Historic Adventures Along Italy’s Mediterranean Coast
Perched on the dramatic coast of Italy, just north of Pisa, there are five small hamlets, known collectively as “The Cinque Terre”.
Tucked away in a mountainous area at the eastern side of the Italian Riviera, the historic, quaint villages are strung along a dusty, rugged trail on the Sentiero Azzurro cliffside overlooking the Mediterranean. The sleepy towns come alive during the summer months, when the vineyards are in full grape-making swing, the harbors filled with colorful fishing boats and trattorias dish up local wine. Indulge in the Liguria region’s famous sauce, pesto, smothered over thick ribbons of homemade pasta. One can laze away the hours exploring the cobbled streets of the romantic towns, and hop on the train line that connects all five villages, which have been designated a UNESCO World Heritage Site.
But the fun part is strapping on a backpack and boots and hiking through each hamlet, arriving dusty, sweaty and sun-kissed, and in need of a hearty supper.
Walking the trail harks back to olden times, when for centuries walking the clifftops was the only way to travel between the isolated villages.
The trail takes you over rugged hillsides, terraced farms and coastal forests, with breathtaking views across the coast, through vineyards and along rocky paths.
The hike, known as the Blue Trail, or the number two hike, itself is not particularly long, just 6.8 miles in length. But the beauty is lingering along the coast and soaking up the views, stopping in each town for gelato or a decadent, well deserved Italian meal.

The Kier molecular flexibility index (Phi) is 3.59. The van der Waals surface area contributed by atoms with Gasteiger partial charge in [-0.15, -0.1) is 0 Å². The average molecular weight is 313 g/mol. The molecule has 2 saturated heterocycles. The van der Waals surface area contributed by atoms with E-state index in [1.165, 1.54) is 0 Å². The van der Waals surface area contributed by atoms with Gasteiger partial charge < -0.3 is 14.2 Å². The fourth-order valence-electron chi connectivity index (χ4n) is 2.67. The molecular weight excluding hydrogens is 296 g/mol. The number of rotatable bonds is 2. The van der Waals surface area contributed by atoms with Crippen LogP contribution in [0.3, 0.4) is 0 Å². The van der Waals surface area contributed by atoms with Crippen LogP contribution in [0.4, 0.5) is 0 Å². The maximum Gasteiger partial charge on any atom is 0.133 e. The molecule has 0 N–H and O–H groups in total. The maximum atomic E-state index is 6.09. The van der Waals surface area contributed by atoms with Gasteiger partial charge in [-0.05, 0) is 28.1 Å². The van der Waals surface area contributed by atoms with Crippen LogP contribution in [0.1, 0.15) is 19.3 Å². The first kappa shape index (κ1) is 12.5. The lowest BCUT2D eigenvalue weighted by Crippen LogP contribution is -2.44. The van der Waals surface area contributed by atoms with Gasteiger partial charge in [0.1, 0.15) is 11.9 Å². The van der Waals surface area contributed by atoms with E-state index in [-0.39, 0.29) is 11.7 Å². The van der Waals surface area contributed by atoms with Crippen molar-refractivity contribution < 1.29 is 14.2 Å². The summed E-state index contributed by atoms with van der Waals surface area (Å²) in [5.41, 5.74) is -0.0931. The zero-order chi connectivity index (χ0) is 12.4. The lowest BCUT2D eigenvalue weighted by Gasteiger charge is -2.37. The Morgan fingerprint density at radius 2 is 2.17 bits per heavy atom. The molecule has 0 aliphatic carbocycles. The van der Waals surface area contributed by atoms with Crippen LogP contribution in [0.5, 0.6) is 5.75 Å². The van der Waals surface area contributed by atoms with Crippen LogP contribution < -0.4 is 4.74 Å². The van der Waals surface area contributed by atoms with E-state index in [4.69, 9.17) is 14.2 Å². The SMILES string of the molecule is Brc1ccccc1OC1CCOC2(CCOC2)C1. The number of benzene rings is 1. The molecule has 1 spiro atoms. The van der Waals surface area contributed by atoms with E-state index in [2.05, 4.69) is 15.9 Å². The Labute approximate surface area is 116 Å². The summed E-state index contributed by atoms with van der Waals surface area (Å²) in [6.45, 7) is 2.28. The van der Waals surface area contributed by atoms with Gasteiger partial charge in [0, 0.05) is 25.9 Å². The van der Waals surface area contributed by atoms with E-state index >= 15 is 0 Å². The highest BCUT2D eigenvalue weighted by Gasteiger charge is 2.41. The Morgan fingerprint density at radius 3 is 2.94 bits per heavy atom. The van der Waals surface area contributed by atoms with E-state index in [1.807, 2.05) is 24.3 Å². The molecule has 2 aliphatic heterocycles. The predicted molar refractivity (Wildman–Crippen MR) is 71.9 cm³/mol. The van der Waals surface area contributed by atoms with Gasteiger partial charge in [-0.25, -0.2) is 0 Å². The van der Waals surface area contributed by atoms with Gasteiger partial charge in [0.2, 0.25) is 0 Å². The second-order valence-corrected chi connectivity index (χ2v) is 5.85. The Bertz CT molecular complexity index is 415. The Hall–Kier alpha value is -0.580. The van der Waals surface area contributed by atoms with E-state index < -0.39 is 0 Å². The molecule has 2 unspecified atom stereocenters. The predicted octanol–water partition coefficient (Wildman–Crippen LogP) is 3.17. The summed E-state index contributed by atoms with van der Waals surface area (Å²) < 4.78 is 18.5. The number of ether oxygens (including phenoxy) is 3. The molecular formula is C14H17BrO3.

Riomaggiore is the first stop on many visitors’ itineraries, as the paths from there are smooth and paved, and work their way up to more challenging routes. The trail from there to Manarola is known as “Lover’s Lane”, famous for its kissing statue and a tunnel covered in declarations of amore.
The next stop is Corniglia, just 2.5 miles away, flanked by stunning gardens and sea views. From there to Vernazza is a steep climb, to the highest point of Cinque Terre. Steep, uneven stairs make walking poles a good idea, but the strenuous climb is worth it for the lush olive groves and exotic flowers on offer along the way.
Just 1.8 miles away is the final destination, Monterosso. After following narrow passages and winding stairs, hikers can enjoy a panoramic view of all the Cinque Terre towns.
And, as a reward for completing the hike, the Mediterranean sea awaits for a refreshing dip.
If you fancy a little more altitude, or a longer distance to stretch your legs, there are a number of other trails in the area, one that takes in Cinque Terre’s history and visits a number of old sanctuaries. Or, you can head away from the sea and onto the mountain trails, which are far more remote and underused.
Whichever route you pick, there’ll be plenty to keep your senses occupied, whether you’re heading out for a multiday adventure in the rugged terrain or a day’s worth of sightseeing and pesto con pasta-eating. Discovery
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